It was hard walking in the sand. The boy wished he’d worn sandals, or no shoes at all so that he could flex his toes and feel the sand between them. The boy’s father was a step or two ahead. In the distance there were more red lights and moving in and out of them were people scattered across the plain at the base of the dunes. The boy thought he saw someone lying in a beach lounger when he stepped wrong and fell on his hands and knees. The sand was soft and fine and cool; it stuck to his hands.

The boy’s father turned and knelt next to him. “Are you okay?”

The boy stood. He said, “I’m fine,” and wiped his hands on his shorts.

They kept walking and soon there were no other people around them and the dunes that had seemed so far away were closer now, rising overhead. Without saying anything, the boy’s father stopped. He looked around. Then he clicked off the flashlight and unshouldered his backpack. He pulled out a blanket that he spread across the sand.

The boy sat next to his father on the blanket. They were only an arm’s length apart, but the boy couldn’t see his father’s face.

“Here,” his father said, and handed him a sweatshirt from the backpack. “I found it when I was packing. You must have left it behind one weekend.”

The boy tried to pull the sweatshirt over his head but the hole at the neck was too narrow and he couldn’t fit his arms into the sleeves. He yanked it off.

“It’s too small now.”

The boy’s father picked up the sweatshirt, looked at it and then at the boy. His father was silent and his silence joined the silence of the night. The boy heard the beating of his own heart and nothing else. He had never been anywhere so quiet.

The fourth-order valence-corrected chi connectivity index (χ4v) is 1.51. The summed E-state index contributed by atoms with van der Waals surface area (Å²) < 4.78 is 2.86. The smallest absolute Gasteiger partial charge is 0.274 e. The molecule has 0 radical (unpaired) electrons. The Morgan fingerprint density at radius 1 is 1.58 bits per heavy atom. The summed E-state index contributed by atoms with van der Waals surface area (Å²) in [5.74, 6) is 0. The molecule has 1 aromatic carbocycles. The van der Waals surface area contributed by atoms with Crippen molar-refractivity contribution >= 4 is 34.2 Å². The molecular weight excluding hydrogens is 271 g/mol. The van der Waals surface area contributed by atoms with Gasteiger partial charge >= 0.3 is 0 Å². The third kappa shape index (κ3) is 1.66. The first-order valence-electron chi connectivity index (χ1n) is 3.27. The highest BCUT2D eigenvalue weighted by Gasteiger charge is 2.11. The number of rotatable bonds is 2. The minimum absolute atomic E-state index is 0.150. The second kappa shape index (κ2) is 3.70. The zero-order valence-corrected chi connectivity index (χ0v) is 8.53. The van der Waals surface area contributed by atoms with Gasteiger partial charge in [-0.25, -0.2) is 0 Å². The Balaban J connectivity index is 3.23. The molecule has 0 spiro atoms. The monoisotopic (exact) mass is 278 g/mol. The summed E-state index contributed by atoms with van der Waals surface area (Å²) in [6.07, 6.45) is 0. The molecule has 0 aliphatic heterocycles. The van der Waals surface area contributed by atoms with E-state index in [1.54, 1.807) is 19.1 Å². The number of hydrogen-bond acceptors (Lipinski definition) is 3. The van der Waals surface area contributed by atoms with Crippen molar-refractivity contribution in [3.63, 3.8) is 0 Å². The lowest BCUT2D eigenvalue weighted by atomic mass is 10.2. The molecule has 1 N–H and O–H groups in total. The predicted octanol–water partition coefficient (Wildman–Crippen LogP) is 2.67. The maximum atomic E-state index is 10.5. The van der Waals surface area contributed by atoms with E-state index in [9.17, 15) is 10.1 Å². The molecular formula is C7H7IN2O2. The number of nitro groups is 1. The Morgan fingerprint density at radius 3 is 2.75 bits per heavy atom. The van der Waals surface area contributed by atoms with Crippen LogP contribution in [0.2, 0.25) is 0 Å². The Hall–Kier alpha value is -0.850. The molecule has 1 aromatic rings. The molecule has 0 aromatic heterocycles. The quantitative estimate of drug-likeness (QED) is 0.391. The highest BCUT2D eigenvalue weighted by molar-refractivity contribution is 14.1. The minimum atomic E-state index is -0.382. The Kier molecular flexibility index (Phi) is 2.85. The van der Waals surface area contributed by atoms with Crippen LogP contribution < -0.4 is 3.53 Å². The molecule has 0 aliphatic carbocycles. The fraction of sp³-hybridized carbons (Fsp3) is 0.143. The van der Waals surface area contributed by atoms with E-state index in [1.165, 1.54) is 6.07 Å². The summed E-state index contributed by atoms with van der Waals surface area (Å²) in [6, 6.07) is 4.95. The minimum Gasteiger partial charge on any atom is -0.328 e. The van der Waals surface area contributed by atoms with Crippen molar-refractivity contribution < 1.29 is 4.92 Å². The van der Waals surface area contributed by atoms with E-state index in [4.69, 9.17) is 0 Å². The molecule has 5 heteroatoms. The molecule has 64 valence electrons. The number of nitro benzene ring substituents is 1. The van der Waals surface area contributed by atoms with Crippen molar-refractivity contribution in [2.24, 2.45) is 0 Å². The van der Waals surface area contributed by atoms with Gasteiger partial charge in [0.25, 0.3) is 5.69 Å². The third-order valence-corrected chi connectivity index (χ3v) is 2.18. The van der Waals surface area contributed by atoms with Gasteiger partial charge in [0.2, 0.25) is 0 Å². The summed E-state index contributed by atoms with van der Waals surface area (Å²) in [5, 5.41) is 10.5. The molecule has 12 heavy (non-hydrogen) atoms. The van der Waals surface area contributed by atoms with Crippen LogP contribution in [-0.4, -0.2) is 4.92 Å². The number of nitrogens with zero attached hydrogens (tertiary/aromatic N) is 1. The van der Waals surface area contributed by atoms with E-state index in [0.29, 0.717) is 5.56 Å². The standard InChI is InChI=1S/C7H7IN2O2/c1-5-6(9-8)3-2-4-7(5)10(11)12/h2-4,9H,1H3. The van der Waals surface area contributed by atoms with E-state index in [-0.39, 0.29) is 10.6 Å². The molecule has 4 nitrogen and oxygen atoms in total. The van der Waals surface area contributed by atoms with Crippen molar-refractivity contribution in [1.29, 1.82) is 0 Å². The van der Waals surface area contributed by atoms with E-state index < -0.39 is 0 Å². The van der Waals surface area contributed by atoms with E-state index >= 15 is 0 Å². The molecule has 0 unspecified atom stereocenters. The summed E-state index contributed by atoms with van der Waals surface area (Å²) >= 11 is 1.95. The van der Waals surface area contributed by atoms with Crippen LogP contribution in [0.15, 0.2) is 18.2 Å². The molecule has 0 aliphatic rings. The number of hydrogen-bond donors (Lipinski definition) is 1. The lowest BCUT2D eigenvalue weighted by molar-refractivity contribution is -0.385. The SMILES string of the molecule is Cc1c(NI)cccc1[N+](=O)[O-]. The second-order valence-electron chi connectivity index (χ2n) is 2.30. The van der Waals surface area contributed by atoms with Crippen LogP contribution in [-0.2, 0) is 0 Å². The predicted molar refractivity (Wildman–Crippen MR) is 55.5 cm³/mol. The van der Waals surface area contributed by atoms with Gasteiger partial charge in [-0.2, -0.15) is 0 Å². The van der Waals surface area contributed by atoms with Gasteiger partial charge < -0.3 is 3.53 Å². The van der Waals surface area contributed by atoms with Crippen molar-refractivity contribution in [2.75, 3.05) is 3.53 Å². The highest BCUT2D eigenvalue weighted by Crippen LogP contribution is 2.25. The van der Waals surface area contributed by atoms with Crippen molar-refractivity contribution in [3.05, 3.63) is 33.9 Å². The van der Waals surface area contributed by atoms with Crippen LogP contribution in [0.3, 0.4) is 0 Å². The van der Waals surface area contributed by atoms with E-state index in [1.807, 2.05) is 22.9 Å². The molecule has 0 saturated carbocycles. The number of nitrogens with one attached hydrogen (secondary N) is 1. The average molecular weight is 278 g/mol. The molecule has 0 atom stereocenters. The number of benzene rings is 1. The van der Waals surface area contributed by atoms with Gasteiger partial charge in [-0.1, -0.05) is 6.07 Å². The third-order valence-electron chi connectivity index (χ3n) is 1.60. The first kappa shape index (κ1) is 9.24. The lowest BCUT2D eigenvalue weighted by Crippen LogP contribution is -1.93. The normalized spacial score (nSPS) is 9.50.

“Are you cold?” asked his father.


“Are you sure? I might have another blanket back in the car. Or you could have my fleece.”

“I’m not cold,” the boy said. He hugged his legs to his chest and looked out across the wide, empty expanse they had crossed to get here.

“Lie down,” his father said after a while.

The boy looked at him and his father scooted down and rested his head on the blanket. His feet dangled off the blanket into the sand. The boy lay next to him.

“Now look up,” his father said.

The boy looked up. There were so many stars and they were so bright and close the boy’s breath caught in his chest. Arching across the sky like a giant backbone was a shimmery gauze that at first the boy mistook for clouds before he realized that these too were stars, so many stars and so far away they blurred into an incandescent mist. And all these stars floated in the deepest blackness the boy had ever known. He was dizzy. He felt as though he were falling upward into a giant ocean that hung suspended with perfect stillness in the sky.

“See that star?”

The boy's father scooted closer to him. The boy could feel the warmth of his father's body and smelled his cologne.

“See it?”

The boy looked up. How could he pick out one star from thousands? His vision darted from the stars that were bright and close to the stars that were faraway and faint, and then he became lost in the blackness between the stars and had to close his eyes. It was too much.

When the boy didn’t say anything, his father leaned his head in close and pointed.

“Okay, see that star, the one that looks kind of blue? It's that bright one straight overhead.”

The boy opened his eyes. He looked where his father was pointing and then tilted his head up to the sky. It took him a few seconds but soon his gaze found the bright blue star overhead.